Keeping body movement to a minimum is another requirement for photographing small critters.

“What we think we might be doing quietly can be very loud to [invertebrates] – even our breath causes a stir,” McQuillan says.

“Once [your subject] jumps away, you have to walk off and leave it. If you actively chase a subject, the likelihood of photographing it again disappears as it gets more defensive and erratic as it tries to escape.”

The weather, which can make or break a shoot, is the one thing photographers can never fully predict or plan for, McQuillan says, but preparedness is always a top priority.

Backup gear, a first aid kit, PLB, GPS, and emergency blanket accompany him on every trip – along with his camera equipment which alone weighs over 10kg.

“Going through airports is one of the more challenging things,” he says.

Gear breakages are an inevitable part of working in harsh outdoor environments, often in the dark or wet, but McQuillan keeps things in perspective.

“You can come back and be upset that you’ve damaged your equipment, but you went out to enjoy the outdoors,” he says. “As upsetting as it is to replace [equipment], you will have the memories and the experiences you gain when you’re out there, and that’s the whole reason to go out.”

Quillan believes photography is the strongest educational tool conservationists have.

“If you want people to give up their time to help something and you can only verbally illustrate it, the chances of capturing their imagination is small, but if you can capture it in a unique light, people will say ‘wow, I’d like to see that’,” he says.

At one with nature

For five days, Richard Sidey waited for one moment.

Poised by a river in the Great Bear Rainforest of British Columbia, the Wanaka wildlife photographer was on a mission to capture a spirit bear – the rare white subspecies of black bear, endemic to BC, Canada.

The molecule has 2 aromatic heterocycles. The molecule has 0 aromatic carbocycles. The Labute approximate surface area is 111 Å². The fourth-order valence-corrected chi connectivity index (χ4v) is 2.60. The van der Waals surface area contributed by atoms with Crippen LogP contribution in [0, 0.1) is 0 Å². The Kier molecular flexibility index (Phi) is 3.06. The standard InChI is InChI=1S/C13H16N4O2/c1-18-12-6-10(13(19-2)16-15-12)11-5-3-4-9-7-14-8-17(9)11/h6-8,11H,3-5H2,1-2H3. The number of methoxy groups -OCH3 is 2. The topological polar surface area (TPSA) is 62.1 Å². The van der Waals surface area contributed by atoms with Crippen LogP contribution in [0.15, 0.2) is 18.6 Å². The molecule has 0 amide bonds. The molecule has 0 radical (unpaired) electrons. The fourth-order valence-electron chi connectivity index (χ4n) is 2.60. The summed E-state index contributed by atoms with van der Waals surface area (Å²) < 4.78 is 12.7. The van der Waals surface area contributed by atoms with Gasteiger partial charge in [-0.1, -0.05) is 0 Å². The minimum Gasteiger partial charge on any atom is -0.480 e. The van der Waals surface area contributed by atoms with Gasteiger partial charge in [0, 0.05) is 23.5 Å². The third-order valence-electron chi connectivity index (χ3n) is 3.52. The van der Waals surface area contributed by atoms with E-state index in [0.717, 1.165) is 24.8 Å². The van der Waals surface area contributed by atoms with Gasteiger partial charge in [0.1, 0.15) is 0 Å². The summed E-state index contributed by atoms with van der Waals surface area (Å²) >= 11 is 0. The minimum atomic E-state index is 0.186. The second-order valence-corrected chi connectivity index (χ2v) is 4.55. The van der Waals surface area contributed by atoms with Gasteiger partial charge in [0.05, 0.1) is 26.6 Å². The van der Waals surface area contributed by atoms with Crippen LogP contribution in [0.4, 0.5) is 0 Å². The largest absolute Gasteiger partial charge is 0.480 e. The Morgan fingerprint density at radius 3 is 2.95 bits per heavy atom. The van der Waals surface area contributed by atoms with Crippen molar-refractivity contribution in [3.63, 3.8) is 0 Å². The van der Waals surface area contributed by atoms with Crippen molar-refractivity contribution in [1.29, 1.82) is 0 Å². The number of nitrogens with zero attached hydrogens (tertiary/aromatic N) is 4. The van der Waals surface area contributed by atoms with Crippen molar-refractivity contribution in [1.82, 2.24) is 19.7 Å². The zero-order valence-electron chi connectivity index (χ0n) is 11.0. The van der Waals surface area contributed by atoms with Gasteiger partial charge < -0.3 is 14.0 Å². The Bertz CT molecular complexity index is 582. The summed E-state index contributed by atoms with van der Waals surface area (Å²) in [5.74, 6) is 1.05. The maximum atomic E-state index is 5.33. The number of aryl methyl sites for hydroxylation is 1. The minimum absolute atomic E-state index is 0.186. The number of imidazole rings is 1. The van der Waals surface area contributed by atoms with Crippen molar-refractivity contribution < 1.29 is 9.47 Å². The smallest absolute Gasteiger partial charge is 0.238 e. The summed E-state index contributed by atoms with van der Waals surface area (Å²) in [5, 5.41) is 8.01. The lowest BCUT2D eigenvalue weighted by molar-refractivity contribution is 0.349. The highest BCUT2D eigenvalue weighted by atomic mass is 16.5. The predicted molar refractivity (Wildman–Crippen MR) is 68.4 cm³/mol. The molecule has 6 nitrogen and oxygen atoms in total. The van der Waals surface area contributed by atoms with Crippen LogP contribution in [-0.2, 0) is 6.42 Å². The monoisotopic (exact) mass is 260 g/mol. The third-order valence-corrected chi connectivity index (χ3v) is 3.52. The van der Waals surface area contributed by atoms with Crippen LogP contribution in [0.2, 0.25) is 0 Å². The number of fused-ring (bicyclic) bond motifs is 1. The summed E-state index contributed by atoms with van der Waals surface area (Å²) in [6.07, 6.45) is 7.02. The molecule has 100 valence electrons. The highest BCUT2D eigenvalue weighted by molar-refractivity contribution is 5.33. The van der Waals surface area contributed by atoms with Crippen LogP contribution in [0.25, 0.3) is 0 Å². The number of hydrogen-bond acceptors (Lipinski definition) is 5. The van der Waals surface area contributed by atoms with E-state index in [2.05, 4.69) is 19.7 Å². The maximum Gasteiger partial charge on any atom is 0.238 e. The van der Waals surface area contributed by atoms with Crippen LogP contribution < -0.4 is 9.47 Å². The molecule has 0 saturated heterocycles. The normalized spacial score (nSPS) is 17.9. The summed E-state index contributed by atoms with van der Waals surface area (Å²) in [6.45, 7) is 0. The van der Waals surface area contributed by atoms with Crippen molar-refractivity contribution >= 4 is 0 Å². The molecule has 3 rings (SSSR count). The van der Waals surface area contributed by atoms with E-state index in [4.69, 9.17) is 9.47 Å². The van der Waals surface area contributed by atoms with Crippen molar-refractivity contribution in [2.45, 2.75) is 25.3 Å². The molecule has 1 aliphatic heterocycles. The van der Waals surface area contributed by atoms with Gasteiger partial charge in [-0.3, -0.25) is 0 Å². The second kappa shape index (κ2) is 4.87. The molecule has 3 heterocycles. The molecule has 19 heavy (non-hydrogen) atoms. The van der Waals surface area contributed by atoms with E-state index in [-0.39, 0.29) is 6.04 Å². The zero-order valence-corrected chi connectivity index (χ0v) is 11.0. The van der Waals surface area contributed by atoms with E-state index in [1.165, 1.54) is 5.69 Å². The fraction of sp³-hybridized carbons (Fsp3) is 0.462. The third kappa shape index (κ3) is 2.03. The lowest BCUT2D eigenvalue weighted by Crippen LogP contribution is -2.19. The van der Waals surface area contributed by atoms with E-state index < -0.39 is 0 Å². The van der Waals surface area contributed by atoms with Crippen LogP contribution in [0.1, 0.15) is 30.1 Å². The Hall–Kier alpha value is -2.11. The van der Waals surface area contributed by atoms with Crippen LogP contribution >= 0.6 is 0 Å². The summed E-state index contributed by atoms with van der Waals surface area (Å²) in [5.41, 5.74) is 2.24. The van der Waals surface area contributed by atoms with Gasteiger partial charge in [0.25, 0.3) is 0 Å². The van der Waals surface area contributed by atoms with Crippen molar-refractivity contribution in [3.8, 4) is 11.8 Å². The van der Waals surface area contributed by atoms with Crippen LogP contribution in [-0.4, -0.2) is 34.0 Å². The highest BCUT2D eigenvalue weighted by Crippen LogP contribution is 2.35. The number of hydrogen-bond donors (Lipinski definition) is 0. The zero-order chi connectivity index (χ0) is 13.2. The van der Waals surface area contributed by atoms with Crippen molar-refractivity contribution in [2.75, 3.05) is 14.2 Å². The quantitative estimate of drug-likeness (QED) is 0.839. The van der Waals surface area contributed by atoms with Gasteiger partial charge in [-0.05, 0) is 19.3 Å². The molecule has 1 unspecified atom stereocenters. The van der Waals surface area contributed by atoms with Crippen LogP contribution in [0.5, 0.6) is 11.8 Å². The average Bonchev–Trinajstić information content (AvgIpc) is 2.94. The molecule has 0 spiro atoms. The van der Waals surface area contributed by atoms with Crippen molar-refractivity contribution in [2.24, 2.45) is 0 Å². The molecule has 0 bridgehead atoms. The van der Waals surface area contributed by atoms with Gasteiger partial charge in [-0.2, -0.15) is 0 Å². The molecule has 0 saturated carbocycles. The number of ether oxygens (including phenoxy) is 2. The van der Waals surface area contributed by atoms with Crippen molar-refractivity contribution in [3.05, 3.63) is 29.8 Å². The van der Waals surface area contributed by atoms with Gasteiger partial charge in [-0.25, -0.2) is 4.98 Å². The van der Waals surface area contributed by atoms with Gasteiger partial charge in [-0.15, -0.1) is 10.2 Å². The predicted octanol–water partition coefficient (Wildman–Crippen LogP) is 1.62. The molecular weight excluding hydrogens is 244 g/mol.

The shot he had in mind was ambitious. In fact, it literally required the stars to align.

“On my first day at the river, I noticed there was a ray of light that would pierce the canopy for about half an hour in the late afternoon,” he says.

In the dark rainforest, it was the most dramatic lighting source available, and it was here that Sidey fixed his lens in anticipation. With four days gone and still no sign of his quarry, the odds of a spirit bear appearing within the half-hour window of light seemed impossible, but on the fifth day, lightning struck.

This spirit bear photographed in British Columbia was a career highlight for Richard Sidey, whose photography has taken him around the world. Photo: Richard Sidey

“A spirit bear walked straight through the ray of light, and it was illuminated completely against the forest,” Sidey says. “It only happens a few times in a career, when the shot you’ve envisioned is exactly as you wanted it to turn out,” he says.

Sidey admits waiting for days on end for a photograph isn’t for everybody, and even he doesn’t know where he gets his patience from. Time passes differently in nature, he says and days of waiting never feel like a drag.

“You’re really immersed in the experience and your place there, and everything comes down to instincts,” he says.

“When you’re in the wilderness alone, all of your senses heighten and you become part of the landscape. It’s meditative.”

Sidey first discovered his love for wildlife photography at 21, while working as a bartender on a Russian icebreaker in Antarctica.

“I found I had the patience and enthusiasm for it, and I loved watching and observing wild animals, and trying to capture them,” he says.

He’s since worked as an artist in residence on expedition ships, as a photography guide and videographer, amongst other roles with conservation groups and NGOs. He believes photography plays a critical role in protecting species and habitats.

Richard Sidey in Antarctica. Photo: Aliscia Young

“In my lifetime, we’ve lost almost half of all wild animals on earth, and that’s just within a blip on the timescale of the planet,” he says. “The more people that are interested and enthused about the natural world, the better, as they can become ambassadors for wild places and species.

“I find when people view my work, they care about what they’re seeing – and if they’re interested, then maybe they will become proactive.”

Sidey’s biggest advice for budding wildlife photographers is to “get out there”, even if it’s just your backyard or local reserve. For the best shots, he recommends learning species’ behavioural patterns and predicting their movements.

“You might have a bird feeding that always comes back to the same branch – if you can read this behaviour, you can get yourself into a good place for the shot,” he says.

An effort to be unobtrusive also goes a long way.“You get the best shots when the wildlife doesn’t know you’re there, and you’re not bothering it. If the animal is startled, you’re not going to get a great shot,” he says.